Research Interests

As a student of formal organizations and political institutions I have been interested in organizational decision-making and learning; the institutionalization and de-institutionalization, integration and disintegration of political orders; democracy, power and the changing political organization of Europe. I have worked within a research tradition where empirical observations of how decisions are made and formal organizations and political institutions work and change have problematized conventional assumptions about human agency, rational choice and problem solving, and formal organizations as tools of willful choice and progress. One result of a gradual relaxation of standard assumptions have been 'garbage can' models of organizational decision making, observing a temporal rather than a consequential order. That is, an order generated by temporal linkages, the arrival and departure times and independent exogenous streams of problems, solutions, participants and choice opportunities, rather than an order based on human intention and choice. Another result is the development of a 'new institutionalism', emphasizing rule-following and a logic of appropriateness rather than a logic of consequentiality. These developments are linked to old concerns in political theory of understanding the conditions under which there is (intentional) order and authority, and ongoing processes in Europe are providing an interesting 'laboratory' for exploring old ideas in a contemporary context.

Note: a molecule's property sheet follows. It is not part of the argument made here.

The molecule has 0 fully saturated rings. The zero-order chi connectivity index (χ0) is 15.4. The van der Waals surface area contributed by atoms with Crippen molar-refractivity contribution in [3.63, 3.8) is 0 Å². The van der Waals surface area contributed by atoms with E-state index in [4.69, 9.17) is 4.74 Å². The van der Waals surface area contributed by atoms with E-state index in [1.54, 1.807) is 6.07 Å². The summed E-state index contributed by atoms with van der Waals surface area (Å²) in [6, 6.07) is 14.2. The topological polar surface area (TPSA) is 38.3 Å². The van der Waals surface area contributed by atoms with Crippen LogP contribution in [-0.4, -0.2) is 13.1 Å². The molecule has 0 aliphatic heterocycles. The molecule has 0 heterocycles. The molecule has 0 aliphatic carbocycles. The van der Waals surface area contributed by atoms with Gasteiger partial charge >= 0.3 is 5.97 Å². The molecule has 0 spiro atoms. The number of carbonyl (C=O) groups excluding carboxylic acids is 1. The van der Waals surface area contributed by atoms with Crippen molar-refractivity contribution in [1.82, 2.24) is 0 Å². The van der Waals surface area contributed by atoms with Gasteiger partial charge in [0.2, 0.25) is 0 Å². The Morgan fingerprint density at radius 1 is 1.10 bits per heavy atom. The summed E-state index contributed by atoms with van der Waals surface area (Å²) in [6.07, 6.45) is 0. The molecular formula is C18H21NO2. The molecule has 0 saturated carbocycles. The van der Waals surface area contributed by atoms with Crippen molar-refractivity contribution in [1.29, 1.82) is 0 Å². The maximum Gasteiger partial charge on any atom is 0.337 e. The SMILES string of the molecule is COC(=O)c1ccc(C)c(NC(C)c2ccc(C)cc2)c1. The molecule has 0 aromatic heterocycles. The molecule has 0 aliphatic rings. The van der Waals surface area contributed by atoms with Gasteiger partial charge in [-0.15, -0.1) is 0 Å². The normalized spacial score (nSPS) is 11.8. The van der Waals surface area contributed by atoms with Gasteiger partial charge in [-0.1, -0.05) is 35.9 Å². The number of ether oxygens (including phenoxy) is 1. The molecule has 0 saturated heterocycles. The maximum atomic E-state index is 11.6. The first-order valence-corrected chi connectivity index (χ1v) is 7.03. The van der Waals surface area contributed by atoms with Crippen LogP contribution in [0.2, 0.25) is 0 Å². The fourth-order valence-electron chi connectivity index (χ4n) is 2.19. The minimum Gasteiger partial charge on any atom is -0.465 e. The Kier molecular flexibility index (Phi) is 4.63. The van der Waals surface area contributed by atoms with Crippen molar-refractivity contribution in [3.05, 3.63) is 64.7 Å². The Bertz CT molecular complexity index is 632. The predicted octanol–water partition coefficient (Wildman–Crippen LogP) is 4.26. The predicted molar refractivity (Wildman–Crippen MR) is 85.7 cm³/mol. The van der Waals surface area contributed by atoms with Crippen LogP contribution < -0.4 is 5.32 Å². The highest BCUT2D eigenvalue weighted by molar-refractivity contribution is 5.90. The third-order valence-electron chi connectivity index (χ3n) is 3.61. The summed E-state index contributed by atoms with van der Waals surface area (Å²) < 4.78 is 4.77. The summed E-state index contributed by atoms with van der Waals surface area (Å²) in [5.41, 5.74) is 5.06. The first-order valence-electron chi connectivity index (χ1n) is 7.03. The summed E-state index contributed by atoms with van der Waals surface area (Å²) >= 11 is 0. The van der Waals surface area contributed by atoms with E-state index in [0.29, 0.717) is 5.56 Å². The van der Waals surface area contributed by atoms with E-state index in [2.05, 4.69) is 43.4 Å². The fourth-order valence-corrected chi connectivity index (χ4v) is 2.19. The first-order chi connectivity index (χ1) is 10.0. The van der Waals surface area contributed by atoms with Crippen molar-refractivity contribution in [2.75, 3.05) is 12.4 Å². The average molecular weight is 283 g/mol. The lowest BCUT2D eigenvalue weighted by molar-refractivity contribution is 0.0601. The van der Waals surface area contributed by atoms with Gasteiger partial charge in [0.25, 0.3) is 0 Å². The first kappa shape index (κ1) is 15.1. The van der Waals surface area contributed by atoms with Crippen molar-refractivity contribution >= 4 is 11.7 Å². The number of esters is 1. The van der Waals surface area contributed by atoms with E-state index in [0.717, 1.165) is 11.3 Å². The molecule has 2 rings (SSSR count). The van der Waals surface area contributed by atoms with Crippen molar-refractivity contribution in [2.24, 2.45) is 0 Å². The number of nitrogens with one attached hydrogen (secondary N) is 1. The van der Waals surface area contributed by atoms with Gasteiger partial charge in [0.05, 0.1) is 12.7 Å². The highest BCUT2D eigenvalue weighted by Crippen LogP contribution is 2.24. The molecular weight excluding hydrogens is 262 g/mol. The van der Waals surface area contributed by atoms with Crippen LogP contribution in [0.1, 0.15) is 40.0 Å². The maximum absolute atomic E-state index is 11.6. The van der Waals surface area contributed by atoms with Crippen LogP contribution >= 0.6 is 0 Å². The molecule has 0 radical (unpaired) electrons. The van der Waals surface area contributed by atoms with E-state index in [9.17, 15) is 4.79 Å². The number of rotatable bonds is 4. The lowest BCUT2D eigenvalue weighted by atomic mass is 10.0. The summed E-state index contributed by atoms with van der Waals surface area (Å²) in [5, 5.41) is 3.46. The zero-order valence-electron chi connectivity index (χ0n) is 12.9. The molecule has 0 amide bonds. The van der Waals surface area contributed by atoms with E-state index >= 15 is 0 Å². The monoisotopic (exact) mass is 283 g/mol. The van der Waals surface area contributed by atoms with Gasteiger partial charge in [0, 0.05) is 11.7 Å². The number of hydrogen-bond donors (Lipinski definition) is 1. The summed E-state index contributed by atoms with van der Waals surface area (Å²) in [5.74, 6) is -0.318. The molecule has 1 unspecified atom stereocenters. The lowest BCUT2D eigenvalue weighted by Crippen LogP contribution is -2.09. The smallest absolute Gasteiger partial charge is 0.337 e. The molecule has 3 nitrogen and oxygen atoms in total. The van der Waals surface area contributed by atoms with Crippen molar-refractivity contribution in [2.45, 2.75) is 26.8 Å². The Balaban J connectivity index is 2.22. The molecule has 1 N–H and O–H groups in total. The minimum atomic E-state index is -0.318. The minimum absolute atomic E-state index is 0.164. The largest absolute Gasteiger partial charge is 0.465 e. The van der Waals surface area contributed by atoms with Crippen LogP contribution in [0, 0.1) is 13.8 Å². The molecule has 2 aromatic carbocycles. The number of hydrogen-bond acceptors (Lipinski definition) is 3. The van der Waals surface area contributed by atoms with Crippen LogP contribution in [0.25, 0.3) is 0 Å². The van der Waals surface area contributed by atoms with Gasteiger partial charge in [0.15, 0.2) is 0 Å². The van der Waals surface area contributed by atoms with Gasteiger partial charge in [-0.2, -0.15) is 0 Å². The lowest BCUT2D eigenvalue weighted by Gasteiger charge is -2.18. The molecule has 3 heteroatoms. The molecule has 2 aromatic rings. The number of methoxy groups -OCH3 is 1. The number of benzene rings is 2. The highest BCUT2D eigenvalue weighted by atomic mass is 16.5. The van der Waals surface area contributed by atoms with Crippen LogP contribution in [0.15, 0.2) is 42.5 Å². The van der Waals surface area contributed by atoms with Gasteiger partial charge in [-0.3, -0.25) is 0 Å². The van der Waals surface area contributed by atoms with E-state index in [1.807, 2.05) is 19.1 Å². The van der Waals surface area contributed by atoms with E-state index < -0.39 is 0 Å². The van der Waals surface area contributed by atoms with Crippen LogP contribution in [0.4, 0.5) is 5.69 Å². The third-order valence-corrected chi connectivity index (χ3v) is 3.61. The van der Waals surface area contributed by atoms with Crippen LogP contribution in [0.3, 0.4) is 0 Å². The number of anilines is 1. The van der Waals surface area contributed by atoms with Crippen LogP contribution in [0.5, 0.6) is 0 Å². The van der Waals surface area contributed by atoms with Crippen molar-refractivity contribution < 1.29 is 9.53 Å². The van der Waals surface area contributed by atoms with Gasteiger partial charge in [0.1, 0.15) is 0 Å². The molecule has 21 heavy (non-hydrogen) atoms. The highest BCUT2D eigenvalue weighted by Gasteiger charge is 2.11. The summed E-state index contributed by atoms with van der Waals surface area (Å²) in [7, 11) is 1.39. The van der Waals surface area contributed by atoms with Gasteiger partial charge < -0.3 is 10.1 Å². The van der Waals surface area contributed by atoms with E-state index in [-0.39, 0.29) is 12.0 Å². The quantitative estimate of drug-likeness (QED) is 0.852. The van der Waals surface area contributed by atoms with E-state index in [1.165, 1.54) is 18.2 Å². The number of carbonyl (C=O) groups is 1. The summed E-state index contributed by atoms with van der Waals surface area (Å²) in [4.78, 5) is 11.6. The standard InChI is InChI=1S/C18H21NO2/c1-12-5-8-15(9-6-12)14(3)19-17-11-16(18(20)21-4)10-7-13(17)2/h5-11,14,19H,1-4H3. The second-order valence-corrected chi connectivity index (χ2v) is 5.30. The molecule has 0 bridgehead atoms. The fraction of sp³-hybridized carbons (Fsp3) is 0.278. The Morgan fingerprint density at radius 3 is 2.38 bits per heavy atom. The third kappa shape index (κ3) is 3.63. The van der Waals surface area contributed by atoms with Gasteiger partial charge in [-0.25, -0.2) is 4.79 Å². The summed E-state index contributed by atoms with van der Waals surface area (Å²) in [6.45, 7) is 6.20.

Membership Type

International Member

Election Year


Primary Section

Section 53: Social and Political Sciences